Furthermore, an extra-chromasomal vector may be a high or low copy number vector, the copy number generally ranging from about 1 to about 500. High copy number plasmids may be employed as one means to promote the high level expression of the heterologous proteins of the invention. With high copy number yeast vectors, there will generally be at least 10, preferably at least 20, and usually not exceeding about 150-500 copies in a single host. DNA constructs of the present invention can also be integrated into the yeast genome by an integrating vector. Examples of such vectors are known in the art as shown by Botstein et al., supra. Preferably, less than 50 copies of the cassette are integrated into the genome, more preferably less than about 10, and usually less than about 5. Typically, only 1 or 2 copies are integrated.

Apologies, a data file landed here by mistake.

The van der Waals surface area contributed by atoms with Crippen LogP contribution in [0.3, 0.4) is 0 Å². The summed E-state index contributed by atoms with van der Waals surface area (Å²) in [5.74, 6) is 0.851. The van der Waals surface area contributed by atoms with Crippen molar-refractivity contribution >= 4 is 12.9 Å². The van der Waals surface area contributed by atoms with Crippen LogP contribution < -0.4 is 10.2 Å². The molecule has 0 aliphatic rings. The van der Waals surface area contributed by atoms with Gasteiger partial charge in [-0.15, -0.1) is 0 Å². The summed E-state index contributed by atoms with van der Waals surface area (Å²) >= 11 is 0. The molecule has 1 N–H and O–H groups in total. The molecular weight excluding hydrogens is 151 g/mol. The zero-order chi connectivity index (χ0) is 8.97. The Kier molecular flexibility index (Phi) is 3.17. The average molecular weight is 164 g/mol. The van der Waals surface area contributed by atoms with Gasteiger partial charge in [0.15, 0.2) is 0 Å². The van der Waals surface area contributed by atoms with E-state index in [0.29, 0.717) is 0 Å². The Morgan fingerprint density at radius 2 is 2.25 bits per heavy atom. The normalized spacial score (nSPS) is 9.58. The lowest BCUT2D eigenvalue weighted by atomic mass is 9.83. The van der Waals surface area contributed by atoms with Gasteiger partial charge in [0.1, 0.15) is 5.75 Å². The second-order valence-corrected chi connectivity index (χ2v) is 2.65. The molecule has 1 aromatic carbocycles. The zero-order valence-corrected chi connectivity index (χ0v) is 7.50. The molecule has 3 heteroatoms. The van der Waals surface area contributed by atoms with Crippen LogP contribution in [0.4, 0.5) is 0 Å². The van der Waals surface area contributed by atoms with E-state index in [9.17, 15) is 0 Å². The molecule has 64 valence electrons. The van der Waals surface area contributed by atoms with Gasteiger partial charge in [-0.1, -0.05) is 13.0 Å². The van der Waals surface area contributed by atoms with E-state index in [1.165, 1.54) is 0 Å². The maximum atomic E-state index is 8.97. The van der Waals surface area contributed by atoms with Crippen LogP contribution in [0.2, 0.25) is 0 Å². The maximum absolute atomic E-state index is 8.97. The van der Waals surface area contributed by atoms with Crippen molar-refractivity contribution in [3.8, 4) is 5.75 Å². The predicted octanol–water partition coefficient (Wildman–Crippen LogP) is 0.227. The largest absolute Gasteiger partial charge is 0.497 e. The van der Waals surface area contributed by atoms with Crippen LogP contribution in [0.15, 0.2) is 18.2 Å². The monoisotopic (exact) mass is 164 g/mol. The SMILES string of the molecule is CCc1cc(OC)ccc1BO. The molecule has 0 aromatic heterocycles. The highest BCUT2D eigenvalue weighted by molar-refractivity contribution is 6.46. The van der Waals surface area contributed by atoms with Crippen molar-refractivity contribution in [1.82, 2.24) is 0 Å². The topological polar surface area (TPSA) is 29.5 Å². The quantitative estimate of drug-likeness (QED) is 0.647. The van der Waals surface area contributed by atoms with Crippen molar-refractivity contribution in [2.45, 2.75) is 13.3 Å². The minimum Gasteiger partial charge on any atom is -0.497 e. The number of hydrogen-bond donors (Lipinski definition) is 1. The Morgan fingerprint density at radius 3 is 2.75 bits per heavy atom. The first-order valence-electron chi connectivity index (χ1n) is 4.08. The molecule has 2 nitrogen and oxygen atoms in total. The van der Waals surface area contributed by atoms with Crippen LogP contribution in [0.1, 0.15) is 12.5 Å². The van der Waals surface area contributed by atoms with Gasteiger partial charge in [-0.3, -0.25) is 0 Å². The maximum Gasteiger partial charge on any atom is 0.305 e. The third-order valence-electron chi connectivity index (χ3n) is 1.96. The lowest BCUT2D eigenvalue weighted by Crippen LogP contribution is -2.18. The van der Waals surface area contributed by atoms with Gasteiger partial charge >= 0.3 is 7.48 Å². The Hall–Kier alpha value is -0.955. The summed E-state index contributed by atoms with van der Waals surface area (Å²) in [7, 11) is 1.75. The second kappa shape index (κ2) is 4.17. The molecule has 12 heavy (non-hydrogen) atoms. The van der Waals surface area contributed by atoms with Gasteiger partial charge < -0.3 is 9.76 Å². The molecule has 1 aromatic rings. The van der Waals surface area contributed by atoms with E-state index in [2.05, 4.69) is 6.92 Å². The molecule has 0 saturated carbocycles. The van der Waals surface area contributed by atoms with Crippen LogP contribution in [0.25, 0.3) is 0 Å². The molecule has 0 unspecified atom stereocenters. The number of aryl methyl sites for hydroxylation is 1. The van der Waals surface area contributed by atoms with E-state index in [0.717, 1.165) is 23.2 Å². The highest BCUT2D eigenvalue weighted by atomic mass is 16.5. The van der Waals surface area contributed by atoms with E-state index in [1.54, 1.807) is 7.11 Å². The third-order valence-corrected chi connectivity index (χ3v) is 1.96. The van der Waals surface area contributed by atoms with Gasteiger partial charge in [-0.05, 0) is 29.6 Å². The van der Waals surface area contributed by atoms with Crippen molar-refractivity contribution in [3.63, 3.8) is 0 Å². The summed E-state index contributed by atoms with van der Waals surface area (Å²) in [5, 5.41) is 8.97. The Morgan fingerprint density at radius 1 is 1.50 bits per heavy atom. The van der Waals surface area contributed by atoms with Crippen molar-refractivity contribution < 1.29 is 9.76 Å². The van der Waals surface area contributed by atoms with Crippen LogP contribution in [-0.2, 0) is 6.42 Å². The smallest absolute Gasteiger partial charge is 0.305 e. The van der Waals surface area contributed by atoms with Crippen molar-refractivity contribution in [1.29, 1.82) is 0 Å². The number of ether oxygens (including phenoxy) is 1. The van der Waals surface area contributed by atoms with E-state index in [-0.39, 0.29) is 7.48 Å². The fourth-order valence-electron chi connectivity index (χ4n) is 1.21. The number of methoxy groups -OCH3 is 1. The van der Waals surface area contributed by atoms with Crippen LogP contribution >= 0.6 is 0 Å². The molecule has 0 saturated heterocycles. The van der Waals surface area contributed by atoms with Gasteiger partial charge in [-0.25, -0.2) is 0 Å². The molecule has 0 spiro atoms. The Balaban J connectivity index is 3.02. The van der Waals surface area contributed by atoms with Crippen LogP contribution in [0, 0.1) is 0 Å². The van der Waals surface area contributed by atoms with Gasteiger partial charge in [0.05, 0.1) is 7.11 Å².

The selection of suitable yeast and other micro-organism hosts (e.g., diploid, haploid, auxotrophs, etc.) for the practice of the invention is within the skill of the art. When selecting yeast hosts for expression, suitable hosts may include those shown to have, inter alia, good secretion capacity, low proteolytic activity, and overall robustness. Integrating yeast vectors will not contain an origin of replication recognizable by the yeast host. Replicating yeast vectors generally will contain an origin of replication from the 2 micron yeast plasmid or an autonomously replicating sequence (ARS). The yeast vectors will also typically contain a gene encoding a selectable marker used to confirm transformation, as well as an origin of replication recognizable by a non-yeast host, such as bacteria for convenient cloning. Yeast and other microorganisms are available from a variety of sources, including the Yeast Genetic Stock Center, Department of Biophysics and Medical Physics, University of California, Berkeley, Calif.; and the American Type Culture Collection, Rockville, Md. Yeast expression vectors are known in the art. See, e.g., U.S. Pat. Nos. 4,446,235; 4,443,539; 4,430,428; see also European Pub. Nos. 103,409; 100,561; 96,491.